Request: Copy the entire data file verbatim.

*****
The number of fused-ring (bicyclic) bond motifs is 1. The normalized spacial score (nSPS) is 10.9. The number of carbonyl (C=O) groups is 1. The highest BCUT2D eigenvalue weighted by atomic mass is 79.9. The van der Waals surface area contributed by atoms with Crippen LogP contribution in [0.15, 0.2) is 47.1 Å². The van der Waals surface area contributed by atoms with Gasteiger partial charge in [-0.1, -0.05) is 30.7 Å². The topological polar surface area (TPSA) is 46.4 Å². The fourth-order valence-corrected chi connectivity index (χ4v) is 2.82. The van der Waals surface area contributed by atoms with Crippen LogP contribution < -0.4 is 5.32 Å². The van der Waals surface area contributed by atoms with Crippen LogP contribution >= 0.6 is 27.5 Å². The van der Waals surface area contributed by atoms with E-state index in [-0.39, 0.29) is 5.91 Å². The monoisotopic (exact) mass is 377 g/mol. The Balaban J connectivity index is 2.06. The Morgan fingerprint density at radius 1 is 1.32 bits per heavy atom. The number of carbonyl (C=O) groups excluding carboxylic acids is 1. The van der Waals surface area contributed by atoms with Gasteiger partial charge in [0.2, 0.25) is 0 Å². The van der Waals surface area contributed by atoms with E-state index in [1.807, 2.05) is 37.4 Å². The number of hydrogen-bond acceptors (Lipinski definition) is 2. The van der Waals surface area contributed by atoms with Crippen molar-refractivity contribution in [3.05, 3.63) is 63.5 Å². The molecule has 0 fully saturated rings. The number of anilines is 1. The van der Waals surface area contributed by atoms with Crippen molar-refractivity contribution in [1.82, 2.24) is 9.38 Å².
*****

The number of fused-ring (bicyclic) bond motifs is 1. The normalized spacial score (nSPS) is 10.9. The number of carbonyl (C=O) groups is 1. The highest BCUT2D eigenvalue weighted by atomic mass is 79.9. The van der Waals surface area contributed by atoms with Crippen LogP contribution in [0.15, 0.2) is 47.1 Å². The van der Waals surface area contributed by atoms with Gasteiger partial charge in [-0.1, -0.05) is 30.7 Å². The topological polar surface area (TPSA) is 46.4 Å². The fourth-order valence-corrected chi connectivity index (χ4v) is 2.82. The van der Waals surface area contributed by atoms with Crippen LogP contribution < -0.4 is 5.32 Å². The van der Waals surface area contributed by atoms with Crippen LogP contribution >= 0.6 is 27.5 Å². The van der Waals surface area contributed by atoms with E-state index in [-0.39, 0.29) is 5.91 Å². The monoisotopic (exact) mass is 377 g/mol. The Balaban J connectivity index is 2.06. The Morgan fingerprint density at radius 1 is 1.32 bits per heavy atom. The number of carbonyl (C=O) groups excluding carboxylic acids is 1. The van der Waals surface area contributed by atoms with Gasteiger partial charge in [0.2, 0.25) is 0 Å². The van der Waals surface area contributed by atoms with E-state index in [1.807, 2.05) is 37.4 Å². The number of hydrogen-bond acceptors (Lipinski definition) is 2. The van der Waals surface area contributed by atoms with Crippen molar-refractivity contribution in [3.05, 3.63) is 63.5 Å². The molecule has 0 fully saturated rings. The number of anilines is 1. The van der Waals surface area contributed by atoms with Crippen molar-refractivity contribution in [1.82, 2.24) is 9.38 Å².